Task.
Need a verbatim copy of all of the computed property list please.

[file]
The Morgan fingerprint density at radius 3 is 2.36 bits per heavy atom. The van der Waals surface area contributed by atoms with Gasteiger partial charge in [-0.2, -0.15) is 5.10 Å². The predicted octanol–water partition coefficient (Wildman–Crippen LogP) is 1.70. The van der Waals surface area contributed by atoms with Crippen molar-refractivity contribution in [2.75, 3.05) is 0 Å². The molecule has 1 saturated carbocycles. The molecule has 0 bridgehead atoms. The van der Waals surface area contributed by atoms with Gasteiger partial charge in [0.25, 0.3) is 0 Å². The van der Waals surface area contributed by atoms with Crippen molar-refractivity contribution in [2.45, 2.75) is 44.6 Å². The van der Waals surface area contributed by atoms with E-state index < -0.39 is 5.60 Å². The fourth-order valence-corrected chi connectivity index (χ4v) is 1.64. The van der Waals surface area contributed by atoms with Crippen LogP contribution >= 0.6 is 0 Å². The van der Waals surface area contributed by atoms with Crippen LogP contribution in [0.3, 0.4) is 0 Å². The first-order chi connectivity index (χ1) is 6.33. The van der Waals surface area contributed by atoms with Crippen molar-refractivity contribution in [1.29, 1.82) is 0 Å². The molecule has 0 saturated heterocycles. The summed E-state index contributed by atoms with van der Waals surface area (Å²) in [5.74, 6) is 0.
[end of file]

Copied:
The Morgan fingerprint density at radius 3 is 2.36 bits per heavy atom. The van der Waals surface area contributed by atoms with Gasteiger partial charge in [-0.2, -0.15) is 5.10 Å². The predicted octanol–water partition coefficient (Wildman–Crippen LogP) is 1.70. The van der Waals surface area contributed by atoms with Crippen molar-refractivity contribution in [2.75, 3.05) is 0 Å². The molecule has 1 saturated carbocycles. The molecule has 0 bridgehead atoms. The van der Waals surface area contributed by atoms with Gasteiger partial charge in [0.25, 0.3) is 0 Å². The van der Waals surface area contributed by atoms with Crippen molar-refractivity contribution in [2.45, 2.75) is 44.6 Å². The van der Waals surface area contributed by atoms with E-state index < -0.39 is 5.60 Å². The fourth-order valence-corrected chi connectivity index (χ4v) is 1.64. The van der Waals surface area contributed by atoms with Crippen LogP contribution >= 0.6 is 0 Å². The van der Waals surface area contributed by atoms with Crippen LogP contribution in [0.3, 0.4) is 0 Å². The first-order chi connectivity index (χ1) is 6.33. The van der Waals surface area contributed by atoms with Crippen molar-refractivity contribution in [1.29, 1.82) is 0 Å². The molecule has 0 saturated heterocycles. The summed E-state index contributed by atoms with van der Waals surface area (Å²) in [5.74, 6) is 0.